Street Fighter 6 was finally shown off for the first time this past week at Sony’s State of Play presentation, and in a matter of hours the entire roster for the game was out in the wild. Keeping in line with Capcom’s seemingly endless amount of leaks over the past few years. This one showed that all of the faces you have come to expect from the series would be returning for Street Fighter 6.
Outside of the obvious trio of Ryu, Chun-Li, and Ken, it was also revealed that 11 of the 14 returning characters would hail from Street Fighter 2. Characters like Zangief, Dhalsim, Cammy, and Guile would be returning, just like they did in Street Fighter 5… and in Street Fighter 4. Meanwhile, the rest of the returning roster would be made up of two characters from Street Fighter 5 and just one from Street Fighter 4. Meaning if you’re a fan of Street Fighter Alpha or Street Fighter 3, or even Final Fight – from which the game’s setting of Metro City is taken – you’re out of luck until the DLC comes around.
Don’t get me wrong: every fighting game series has characters who just have to be there. The thought of a Street Fighter game without that aforementioned trio of Ryu, Chun-Li, and Ken is ridiculous; the same would go for a Mortal Kombat game without Scorpion or a Tekken without Heihachi. That being said, with Capcom deciding to fill out a roster by bringing back the cast of Street Fighter 2 again – as iconic as that cast is – I think it has gone back to the Street Fighter 2 well one time too many.
Those well versed in the history of Street Fighter will likely read this and point to Street Fighter 3. After six years, four re-releases, and a prequel series for Street Fighter 2, there was finally a Street Fighter 3; which made the incredibly bold move of removing literally every single character from past Street Fighter entries – barring Ryu and Ken – and replacing them with an entirely new cast. Some of those were clear replacements for former cast members. Remy adopted Guile’s playstyle and special moves, and Necro was a hybrid between Dhalsim’s stretchiness and Blanka’s electricity. It was a smart move for Capcom to keep these styles around, but it wasn't quite the same.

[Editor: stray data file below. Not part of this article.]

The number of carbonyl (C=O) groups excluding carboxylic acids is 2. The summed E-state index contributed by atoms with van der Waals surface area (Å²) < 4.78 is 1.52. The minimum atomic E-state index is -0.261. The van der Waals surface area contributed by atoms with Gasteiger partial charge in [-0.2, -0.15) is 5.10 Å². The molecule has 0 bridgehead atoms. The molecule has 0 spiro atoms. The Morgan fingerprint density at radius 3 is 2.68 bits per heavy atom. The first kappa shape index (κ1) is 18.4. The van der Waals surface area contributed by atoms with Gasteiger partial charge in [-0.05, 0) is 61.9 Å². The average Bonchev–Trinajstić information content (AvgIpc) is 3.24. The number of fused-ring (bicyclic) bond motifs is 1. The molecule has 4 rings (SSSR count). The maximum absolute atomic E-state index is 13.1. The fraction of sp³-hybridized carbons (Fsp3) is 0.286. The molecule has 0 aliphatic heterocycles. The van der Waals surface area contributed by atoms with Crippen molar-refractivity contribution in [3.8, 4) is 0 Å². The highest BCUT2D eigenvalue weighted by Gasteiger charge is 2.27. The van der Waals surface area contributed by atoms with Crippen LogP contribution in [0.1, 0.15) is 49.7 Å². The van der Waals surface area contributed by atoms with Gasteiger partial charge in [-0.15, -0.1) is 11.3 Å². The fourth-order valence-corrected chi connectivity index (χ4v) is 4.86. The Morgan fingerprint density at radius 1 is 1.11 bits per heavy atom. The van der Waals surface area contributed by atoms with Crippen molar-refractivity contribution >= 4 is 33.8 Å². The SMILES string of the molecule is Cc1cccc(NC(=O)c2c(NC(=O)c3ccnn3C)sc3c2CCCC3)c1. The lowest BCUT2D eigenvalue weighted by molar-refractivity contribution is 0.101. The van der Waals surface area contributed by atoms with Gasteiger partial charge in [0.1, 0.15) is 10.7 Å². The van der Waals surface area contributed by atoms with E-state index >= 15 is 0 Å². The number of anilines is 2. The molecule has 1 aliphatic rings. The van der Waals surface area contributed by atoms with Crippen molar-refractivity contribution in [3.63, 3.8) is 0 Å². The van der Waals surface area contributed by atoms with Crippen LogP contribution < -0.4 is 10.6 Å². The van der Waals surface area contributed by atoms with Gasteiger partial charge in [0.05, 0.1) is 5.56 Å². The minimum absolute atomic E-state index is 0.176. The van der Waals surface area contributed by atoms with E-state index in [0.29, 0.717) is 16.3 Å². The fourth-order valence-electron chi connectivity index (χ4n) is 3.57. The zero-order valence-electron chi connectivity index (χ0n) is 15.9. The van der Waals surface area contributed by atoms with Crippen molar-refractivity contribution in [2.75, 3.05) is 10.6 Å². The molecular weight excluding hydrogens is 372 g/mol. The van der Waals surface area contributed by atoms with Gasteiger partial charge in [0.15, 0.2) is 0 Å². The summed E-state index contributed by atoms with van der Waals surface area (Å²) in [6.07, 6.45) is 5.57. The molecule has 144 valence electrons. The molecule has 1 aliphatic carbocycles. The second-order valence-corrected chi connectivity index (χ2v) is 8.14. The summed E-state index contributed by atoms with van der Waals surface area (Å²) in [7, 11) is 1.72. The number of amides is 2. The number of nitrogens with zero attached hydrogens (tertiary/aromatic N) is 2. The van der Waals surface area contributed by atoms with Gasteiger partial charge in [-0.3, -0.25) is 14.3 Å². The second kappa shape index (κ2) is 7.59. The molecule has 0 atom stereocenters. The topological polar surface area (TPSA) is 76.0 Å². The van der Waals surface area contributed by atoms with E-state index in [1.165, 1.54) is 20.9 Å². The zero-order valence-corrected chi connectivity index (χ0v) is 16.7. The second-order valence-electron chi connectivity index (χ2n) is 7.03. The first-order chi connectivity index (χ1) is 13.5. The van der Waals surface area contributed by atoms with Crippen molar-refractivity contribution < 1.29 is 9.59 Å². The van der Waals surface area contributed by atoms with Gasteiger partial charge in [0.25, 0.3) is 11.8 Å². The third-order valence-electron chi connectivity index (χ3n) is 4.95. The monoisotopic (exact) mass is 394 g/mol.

Street Fighter 3 didn’t exactly take the world by storm. The series lay dormant for ten years until the release of Street Fighter 4, which went in the complete opposite direction from SF3 by bringing back the entire cast of SF2 and making the core combat feel like a modernized version of that game. Street Fighter 4 was massively successful, proving to Capcom that banking on the nostalgia of the biggest fighting game of all time at that point was the correct move. But the issue wasn’t with Street Fighter 3 moving away from SF2 – any fighting game sequel needs to make changes as it evolves. The real issue was just how far they took it with the ‘New Generation’.
In the years since Street Fighter 4, the cast of Street Fighter 3 has only become more beloved; characters like Makoto, Q, and Dudley frequently top DLC requests for the series. There are some duds in there – I don’t think anyone is in a hurry to get Remy or Twelve back – but Capcom’s success with Street Fighter 4 is a double-edged sword. While bringing back iconic characters like Blanka and Guile is a proven hit, the overrepresentation of these characters five games later robs any newcomers of a chance to be icons in their own right.
Take Alex, for example. In Capcom’s eyes he was the future of Street Fighter when the SF3 series began, he was front and center on the posters and was the one to take down the antagonist, Gill. Flash forward to today and he’s been in one Street Fighter game since and isn't even included in StreetFighter 6’s initial roster, when he's considerably more popular now than he ever has been in the past. The exact same story can be said for many characters in the series; Sean, Urien, and C. Viper. Hell, Street Fighter 5 has an incredibly strong cast of newcomers, and even they could only have two spots in the next game.
The other – more promising – side to the story of the Street Fighter 6 roster is that it has the largest number of newcomers to the series since Street Fighter 3. Capcom is so confident in Luke that it has already added him to Street Fighter 5 and branded him the future of the series. It feels like a big step forward, but it’ll all be for naught if the majority of them are axed to make room for the Street Fighter 2 cast again when Street Fighter 7 rolls around.
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